Manny Pacquiao and Brandon Rios are both looking to make a major statement when they face off on Saturday, Nov. 23. The outcome of the high-profile battle in China is undoubtedly going to have a lasting impact on both fighters.
Pacquiao is coming off back-to-back losses for the first time in his career. Timothy Bradley ended the Filipino superstar's extended winning streak in June 2012, and Juan Manuel Marquez knocked him out six months later to end a disappointing year for "Pac-Man."
He'll look to get back on track against Rios, who's coming off the first loss of his career. After knocking out Mike Alvarado in their first meeting, his fellow American was able to score a unanimous-decision victory in the rematch. It raised questions about whether "Bam Bam" was ready for the big stage.
With that in mind, let's examine the importance of the WBO International Welterweight title bout for both fighters.
Before the controversial loss to Bradley last summer, Pacquiao had reached the mountaintop of boxing. He was riding a winning streak that lasted nearly seven years and had scored wins over big names like Oscar De La Hoya, Miguel Cotto and Shane Mosley, among others.
Since then, however, he's failed to perform at the elite level fans have come to expect. Even if you disagree with the decision in the Bradley fight, it's clear the eight-division champion could have done more and failed to put the underdog away.
Now, his task is proving he remains one of the best boxers on the planet. The biggest difference between Pacquiao at his peak and the version that's dropped two straight fights is a minor drop-off in quickness. Opponents have capitalized, and now he's at a crossroads.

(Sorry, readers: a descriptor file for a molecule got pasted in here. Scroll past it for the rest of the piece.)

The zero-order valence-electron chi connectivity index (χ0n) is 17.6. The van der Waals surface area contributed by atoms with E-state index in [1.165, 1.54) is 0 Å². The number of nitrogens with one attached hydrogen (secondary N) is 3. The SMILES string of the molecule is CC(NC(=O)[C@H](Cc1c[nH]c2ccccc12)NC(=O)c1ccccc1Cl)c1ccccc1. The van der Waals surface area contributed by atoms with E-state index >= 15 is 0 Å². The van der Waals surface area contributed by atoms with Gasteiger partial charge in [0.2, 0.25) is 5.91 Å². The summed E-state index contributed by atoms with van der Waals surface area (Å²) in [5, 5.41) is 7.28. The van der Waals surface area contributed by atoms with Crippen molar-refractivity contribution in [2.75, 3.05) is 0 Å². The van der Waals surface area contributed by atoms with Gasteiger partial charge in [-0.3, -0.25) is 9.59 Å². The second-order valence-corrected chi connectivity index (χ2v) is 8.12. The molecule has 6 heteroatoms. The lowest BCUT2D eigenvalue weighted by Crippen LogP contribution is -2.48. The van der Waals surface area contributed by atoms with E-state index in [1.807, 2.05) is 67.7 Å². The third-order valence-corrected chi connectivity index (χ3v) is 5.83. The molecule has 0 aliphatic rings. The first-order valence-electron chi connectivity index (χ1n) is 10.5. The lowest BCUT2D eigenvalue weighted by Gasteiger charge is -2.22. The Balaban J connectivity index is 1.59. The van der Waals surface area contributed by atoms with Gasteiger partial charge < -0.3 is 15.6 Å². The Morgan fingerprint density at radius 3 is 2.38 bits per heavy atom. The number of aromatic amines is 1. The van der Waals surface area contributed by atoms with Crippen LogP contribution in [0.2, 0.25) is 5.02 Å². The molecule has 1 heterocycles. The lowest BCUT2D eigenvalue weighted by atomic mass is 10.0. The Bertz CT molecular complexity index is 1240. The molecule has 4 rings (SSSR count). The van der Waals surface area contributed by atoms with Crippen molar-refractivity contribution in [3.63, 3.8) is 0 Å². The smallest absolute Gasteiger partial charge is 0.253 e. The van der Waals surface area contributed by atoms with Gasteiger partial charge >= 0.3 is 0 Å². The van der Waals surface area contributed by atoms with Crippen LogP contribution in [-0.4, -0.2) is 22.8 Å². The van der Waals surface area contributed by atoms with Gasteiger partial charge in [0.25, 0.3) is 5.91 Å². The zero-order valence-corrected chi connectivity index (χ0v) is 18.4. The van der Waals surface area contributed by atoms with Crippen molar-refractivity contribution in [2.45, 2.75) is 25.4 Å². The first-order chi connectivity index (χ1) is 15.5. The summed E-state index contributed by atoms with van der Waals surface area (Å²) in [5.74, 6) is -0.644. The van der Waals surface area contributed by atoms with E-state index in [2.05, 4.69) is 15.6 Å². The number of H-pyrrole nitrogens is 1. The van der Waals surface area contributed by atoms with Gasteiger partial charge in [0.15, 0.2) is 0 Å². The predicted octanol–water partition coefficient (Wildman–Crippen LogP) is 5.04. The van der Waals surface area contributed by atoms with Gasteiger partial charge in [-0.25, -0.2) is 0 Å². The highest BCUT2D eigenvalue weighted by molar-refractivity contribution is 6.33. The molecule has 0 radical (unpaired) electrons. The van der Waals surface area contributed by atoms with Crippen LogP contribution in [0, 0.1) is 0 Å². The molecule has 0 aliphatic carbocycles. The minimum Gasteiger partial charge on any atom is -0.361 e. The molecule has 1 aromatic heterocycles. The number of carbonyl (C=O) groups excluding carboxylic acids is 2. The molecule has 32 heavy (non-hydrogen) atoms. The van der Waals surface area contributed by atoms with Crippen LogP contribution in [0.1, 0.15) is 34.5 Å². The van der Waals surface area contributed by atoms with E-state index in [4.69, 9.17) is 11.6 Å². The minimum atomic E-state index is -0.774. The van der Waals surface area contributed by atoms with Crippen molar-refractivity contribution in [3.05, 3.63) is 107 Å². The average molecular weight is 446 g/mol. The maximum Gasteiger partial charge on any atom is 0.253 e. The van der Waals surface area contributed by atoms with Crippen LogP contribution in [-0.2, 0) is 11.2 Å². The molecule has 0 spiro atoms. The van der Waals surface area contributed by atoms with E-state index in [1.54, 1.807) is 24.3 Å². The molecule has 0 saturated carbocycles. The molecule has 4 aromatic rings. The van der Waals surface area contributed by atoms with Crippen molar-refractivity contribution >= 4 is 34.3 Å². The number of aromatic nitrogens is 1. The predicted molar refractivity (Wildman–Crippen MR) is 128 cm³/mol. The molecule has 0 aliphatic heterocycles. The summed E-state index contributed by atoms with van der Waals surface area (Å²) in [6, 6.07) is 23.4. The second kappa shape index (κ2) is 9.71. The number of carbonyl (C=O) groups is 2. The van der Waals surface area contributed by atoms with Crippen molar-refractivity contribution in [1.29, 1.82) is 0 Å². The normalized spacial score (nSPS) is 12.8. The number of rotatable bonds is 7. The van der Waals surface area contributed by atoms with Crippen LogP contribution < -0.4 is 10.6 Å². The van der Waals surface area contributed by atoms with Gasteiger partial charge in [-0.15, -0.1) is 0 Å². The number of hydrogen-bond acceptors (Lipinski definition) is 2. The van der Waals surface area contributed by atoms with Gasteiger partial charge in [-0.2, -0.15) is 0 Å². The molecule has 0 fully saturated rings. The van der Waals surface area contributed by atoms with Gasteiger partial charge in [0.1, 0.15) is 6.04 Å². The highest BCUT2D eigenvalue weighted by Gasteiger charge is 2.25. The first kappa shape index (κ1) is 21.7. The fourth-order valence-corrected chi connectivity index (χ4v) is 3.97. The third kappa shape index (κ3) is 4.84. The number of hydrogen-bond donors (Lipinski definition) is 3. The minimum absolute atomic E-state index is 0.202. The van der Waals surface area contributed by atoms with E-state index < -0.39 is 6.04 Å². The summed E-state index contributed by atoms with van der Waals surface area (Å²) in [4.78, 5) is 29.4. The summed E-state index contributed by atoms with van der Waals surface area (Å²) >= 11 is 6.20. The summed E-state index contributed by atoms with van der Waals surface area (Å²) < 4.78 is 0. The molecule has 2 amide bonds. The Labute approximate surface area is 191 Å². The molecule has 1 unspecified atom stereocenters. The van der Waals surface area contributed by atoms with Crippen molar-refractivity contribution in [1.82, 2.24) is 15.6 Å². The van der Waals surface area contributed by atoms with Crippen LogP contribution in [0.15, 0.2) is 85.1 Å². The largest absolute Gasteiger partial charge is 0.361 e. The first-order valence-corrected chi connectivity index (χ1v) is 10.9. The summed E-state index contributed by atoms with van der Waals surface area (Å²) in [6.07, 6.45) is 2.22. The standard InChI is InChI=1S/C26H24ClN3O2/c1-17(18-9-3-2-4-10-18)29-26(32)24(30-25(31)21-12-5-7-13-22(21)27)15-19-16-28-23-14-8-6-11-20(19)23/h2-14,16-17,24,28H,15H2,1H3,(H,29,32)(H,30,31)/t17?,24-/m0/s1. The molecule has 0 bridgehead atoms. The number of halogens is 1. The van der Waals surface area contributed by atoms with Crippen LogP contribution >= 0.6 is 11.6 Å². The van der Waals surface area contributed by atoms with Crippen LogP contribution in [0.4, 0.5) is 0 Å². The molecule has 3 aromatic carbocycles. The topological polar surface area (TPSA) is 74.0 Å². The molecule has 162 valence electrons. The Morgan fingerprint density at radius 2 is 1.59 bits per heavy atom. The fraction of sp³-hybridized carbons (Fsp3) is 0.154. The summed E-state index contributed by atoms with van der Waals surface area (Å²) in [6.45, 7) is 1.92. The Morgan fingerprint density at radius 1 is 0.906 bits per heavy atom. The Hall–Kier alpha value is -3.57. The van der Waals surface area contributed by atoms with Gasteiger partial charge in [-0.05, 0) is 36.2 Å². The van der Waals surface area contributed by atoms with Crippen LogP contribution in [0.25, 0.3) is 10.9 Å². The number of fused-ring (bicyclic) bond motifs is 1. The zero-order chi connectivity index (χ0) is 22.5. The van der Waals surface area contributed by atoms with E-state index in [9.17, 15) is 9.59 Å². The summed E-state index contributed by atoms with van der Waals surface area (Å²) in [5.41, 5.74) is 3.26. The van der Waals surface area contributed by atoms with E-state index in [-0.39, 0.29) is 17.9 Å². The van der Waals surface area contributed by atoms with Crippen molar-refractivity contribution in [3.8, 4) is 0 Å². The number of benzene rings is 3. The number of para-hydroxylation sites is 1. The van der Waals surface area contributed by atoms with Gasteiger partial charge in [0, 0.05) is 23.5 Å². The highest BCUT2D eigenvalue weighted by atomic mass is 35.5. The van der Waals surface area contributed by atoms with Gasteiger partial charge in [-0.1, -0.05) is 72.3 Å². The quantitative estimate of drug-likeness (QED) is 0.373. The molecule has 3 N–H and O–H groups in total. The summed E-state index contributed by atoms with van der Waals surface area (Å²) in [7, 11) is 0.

Pac-Man's speed, which allows him to move around the ring with ease and gives him an opportunity to attack from good angles, is one of his biggest assets. He has to hope the time off between fights was enough for him to rediscover his quickness.
He'll need it to defeat Rios, who's not afraid of getting into a brawl and has shown he can take a punch. The only way Pacquiao is going to score a bounce-back victory and get back on the path toward the top of the sport is if he uses speed to open up punching lanes to wear down Rios.
Fighting an opponent with the track record of Pacquiao is the opportunity Rios has been waiting for throughout the dominant start to his career. He's overwhelmed lesser foes, but he's finally getting a chance to show he can contend with one of the sport's biggest names.
The biggest question mark is how his fighting style will translate against Pac-Man. Of Rios' 31 wins, 23 have come by knockout. He's going to push the pace and take chances, which could come back to haunt him if he doesn't connect with a few big shots early.
That said, it's that approach that has allowed him to get a chance at Pacquiao. There's no reason for him to change anything now. He should remain aggressive and in constant pursuit of a knockout, which Marquez showed was possible with a perfectly timed strike to beat Pac-Man in his last bout.
Ultimately, fans are going to walk away from the fight thinking one of two things: Either Rios is ready for prime time and should get more marquee bouts moving forward, or he's still a step below the top fighters.
It would be easier to feel good about his chances if he hadn't lost to Alvarado the last time out. Even so, Rios should be even more focused and determined given the importance of the fight. This could be the type of win his resume is missing.